Nothing beats a good feel-good novel.
ebook, 210 pages.
Read from February 11, 2018 to February 19, 2018.
You know what? Nothing beats a good feel-good novel. Especially one that knows how to make you laugh, smile and cry at the time.
Craig Davidson had hit rock bottom with his writing career. His efforts and a once promising start had fizzled away into nothing. With the bills racking up Craig was looking for anything to help him get by which, is hard to do when you have jumped around with small jobs here and there while pursuing writing, that is until he stumbled upon a school bus driving position. No experience required. Perfect. Little did Craig know that this job was going to offer him so much more than just a paycheque. Craig’s first gig is driving a short bus for special needs children, a position that many drivers often turned away. Dealing with kids can be trying at the best of times but having to work with kids who have needs that are harder to understand or deal with is often a whole other story and requires a special and attentive sort of care. Craig wasn’t sure what he was getting himself into but he was willing to try. With his unique brand of humour, Craig quickly charms the kids on his bus, learns their routines and personalities, and quickly falls in love with the job and his unique bunch of rowdy kids. It would be a year that would shape his life and perspectives going forward.
Craig has the gift of humour and has finessed his writing style well. The book is entertaining, highly readable and massively relatable for anyone who has pursued writing or who just has your average-Joe type persona, which is most of us! Craig is intimate making you feel like you really get to know him and each of the kids on his bus. The book also offers valuable insights into the difficult lives that many people with special needs and their families have to deal with and the courage that it comes with. Craig learned that his own failures were nothing compared to what these kids had overcome and with how able they were at dealing with difficulties that he could never have even dreamed of.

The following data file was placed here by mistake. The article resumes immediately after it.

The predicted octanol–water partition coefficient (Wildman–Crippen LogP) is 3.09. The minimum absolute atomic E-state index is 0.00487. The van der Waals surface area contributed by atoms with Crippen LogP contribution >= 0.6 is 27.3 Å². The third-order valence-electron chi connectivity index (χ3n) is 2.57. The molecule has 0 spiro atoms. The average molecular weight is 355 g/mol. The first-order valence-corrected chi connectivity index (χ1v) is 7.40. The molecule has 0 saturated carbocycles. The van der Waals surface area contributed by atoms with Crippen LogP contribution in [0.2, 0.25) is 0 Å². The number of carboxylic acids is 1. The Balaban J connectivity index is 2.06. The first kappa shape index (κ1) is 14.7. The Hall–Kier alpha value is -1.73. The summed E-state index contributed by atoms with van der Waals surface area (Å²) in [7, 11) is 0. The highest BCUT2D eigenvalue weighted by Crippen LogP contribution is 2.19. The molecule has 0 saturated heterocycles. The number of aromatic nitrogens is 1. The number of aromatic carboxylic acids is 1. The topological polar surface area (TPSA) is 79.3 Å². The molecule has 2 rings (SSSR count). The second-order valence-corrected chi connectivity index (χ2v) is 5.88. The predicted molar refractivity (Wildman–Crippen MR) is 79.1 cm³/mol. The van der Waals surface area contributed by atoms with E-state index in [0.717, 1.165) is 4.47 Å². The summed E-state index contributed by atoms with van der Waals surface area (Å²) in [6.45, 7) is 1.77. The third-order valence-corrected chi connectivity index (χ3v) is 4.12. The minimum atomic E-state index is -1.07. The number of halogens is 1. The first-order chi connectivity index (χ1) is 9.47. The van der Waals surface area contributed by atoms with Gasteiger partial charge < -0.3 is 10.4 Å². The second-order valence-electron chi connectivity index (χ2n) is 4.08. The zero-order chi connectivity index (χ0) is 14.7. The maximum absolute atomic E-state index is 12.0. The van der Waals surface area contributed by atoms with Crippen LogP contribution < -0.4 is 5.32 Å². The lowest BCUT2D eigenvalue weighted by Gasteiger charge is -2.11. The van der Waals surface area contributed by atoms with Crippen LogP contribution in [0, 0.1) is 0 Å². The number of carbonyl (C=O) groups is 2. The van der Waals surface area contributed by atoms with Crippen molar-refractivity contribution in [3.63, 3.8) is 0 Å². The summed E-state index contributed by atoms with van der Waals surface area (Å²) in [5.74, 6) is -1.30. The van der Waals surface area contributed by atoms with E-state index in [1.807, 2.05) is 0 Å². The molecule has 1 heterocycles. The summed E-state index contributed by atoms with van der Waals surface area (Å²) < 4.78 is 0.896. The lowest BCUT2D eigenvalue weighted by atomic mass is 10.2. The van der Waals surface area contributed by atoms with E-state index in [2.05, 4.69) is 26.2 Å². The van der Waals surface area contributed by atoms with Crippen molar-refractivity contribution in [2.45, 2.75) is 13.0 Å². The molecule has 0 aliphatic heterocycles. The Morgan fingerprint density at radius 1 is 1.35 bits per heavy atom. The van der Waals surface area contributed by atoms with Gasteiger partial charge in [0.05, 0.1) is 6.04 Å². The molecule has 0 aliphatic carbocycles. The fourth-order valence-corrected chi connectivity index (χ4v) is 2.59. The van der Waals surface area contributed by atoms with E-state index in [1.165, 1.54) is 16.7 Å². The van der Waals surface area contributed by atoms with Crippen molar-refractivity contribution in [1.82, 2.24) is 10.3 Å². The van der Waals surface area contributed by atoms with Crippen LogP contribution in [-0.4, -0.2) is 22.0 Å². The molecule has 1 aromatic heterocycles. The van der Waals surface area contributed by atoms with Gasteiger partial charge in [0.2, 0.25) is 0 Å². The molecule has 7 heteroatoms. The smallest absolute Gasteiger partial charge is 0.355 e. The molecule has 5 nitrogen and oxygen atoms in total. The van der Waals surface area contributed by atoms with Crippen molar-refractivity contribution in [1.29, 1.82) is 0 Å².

While I enjoyed the true story portion of this book I did not enjoy the random chapters of Craig’s unpublished YA dystopian novel in which the characters were inspired by the kids on his bus. It’s a nice sentiment but I found it very jarring and when it first came up I had no idea what I was reading or how it pertained to Craig’s main story at first. If I were an editor I would have eliminated those portions completely and then maybe made a reference to it at the end.
Now does this book “open your eyes“? To an extent, yes. It is an important reflection on how disabled people are treated in our current society and just how challenging it can be. Do I think that this theme was the main attraction of this book? No. Did I love reading it? Oh yes. This is a great read and I have already recommended it to a few of my friends. Does it deserve to win Canada Reads? My current opinion is no but we will see what the other contenders bring to the table. Onward!